A TOAST TO THEATRE 65

My sendoff speech to the public speaking class I taught for a quarter.

I recently finished teaching a class for the first time. I taught a section of public speaking students for Theatre 65 at UCSB, and it was an incredible experience. This is a class I truly value. As a tradition, on the last day of class, the professor and section leaders are generally called upon to make a speech. I expected this, and got to prepare in advance. On the actual day of the last lecture, I overslept and woke up four minutes after class had started, so I arrived late and had to deliver an impromptu version of the speech I had prepared- which worked out well. But here, below, is the speech- my toast to Theatre 65, and some words to my students:

I’d like to take you back to February 2010. Just across the courtyard. It was there that Professor Enders announced that Theatre 65 appeared to have reached its end. The department would no longer provide sufficient funding for an adequate amount of TAs.

I replied, “Psh, I’ll be your TA.”

I never expected that comment to evolve into this.

I wonder why I made it in the first place. Maybe it was because Theatre 65 was my favourite class when I was a freshman at this school. Maybe it’s because I’ve felt like I learned a lot under Dr. Enders’ instruction. Maybe it was just because I legitimately love having a little pulpit.

I think it’s because I Love this class. The class itself is a labour of Love. It gives you a lot to learn. Yes, you’ve learned a lot about rhetoric. You’ve learned what words like captavio benevolentia and kointoi topoi mean. You’ve learned how to distinguish ethos, pathos, and logos, and their strengths. You’ve learned all about speech genres, from the forensic, to the epideictic.

But that’s not all.

I think you’ve learned about yourselves and each other.

Here’s one little thing I’ve learned over the past ten weeks.

I’ve learned, that I am standing in the presence of highly eloquent, intelligent, and likeable individuals with enormous amounts of potential. Based on your in-class participation, your speeches, your growth and enthusiasm, I have been able to confirm my belief that this room is full of individuals with the talent and ambition to attain success.

Talent. And ambition.

I see talent and ambition three times a week.

Talent is Ms. Clay’s skill in exemplifying the brilliance of bilingualism.

Ambition is Mr. Brooks pinching out a flame and declaring “we are now the gods”

If talent and ambition are the keys to success, I have no doubts in this class.

Talent and ambition are important. They help keep this world going. But one thing you quickly realize is that there are plenty of talented and ambitious people. You quickly realize that competition is tough, fierce, and relentless. I believe in you all, and I believe you can all thrive in a competitive environment, but it’ll take more than your talent and ambition. Talent and ambition may keep things going, but I ask, knowing how many people live under systems of oppression, knowing about global injustices, knowing about personal problems like depression and eating disorders…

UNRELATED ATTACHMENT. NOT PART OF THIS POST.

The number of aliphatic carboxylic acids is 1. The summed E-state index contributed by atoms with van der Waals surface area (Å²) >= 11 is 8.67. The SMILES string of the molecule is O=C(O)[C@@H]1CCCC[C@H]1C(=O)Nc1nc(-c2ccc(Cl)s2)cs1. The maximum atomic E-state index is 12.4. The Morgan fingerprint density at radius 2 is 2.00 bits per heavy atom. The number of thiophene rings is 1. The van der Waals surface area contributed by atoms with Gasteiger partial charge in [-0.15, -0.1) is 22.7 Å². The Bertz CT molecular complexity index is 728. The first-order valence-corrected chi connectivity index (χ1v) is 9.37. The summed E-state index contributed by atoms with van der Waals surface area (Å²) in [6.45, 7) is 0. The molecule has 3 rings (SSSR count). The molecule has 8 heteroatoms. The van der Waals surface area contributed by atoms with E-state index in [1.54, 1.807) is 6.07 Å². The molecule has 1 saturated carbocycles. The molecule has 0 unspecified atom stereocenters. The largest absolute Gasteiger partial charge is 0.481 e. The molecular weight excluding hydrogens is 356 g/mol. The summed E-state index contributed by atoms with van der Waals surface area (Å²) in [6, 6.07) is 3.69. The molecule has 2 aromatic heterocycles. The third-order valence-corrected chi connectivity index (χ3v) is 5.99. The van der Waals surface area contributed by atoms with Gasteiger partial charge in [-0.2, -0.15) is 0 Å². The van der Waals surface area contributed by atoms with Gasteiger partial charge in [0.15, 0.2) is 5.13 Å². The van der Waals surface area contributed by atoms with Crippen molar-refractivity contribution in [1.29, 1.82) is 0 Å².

Do you want to keep the world going? Or do you want to change it?

Indeed there is a lot that can be said about talent and ambition, but I think there’s one other very important thing you can’t leave out. And don’t worry, because I’m sure this class has it too. And not everybody has it. And if you asked me, personally, I’d say there needs to be a lot more of it in the world.

In the words of Conan O’Brien, “Work hard, be kind, and amazing things are going to happen.” Be kind. Don’t forget that second half of the equation.

Based on the content of your speeches, based on your constructive feedback, and based on your rapport with one another, I am convinced you all do this as well. I am convinced that I am among a group that values Love, kindness, and compassion.

I know this.

I know this because people among you like Ms. Amber and Ms. Stevens had no problem coming up here and revealing very vulnerable things about themselves so you could really know a person, beyond their name and major.

I know this because students who do not speak English natively have overcome language barriers to build relationships, and other students have been kind and encouraging as they’ve made major strides.

I know this because as you give feedback to one another, as you listen intently to one another, you look how you can help each other grow as speakers. Really grow.

As your talent and ambition take you places, as you grow into the next J. Edgar Hoover, the future pharmacologists of America, the next wave of brilliant preachers, politicians, and professors, I hope you let your love, kindness, and compassion guide you. And when it feels like a sacrifice, when it gets tough, when you’re faced with a difficult choice, stick with it, and you’ll know it’s real. Find what it takes for you to push through- perhaps it’s a faith, perhaps it’s your family, perhaps it’s your hope for the world you want to see.

These past ten weeks have been a blast. I’ve been not only impressed by the content of your speeches, but, bear with me, by the content of your character.

And if you ever need anything from me…

“Psh, I’ll be your TA.”

Philippe Lazaro2012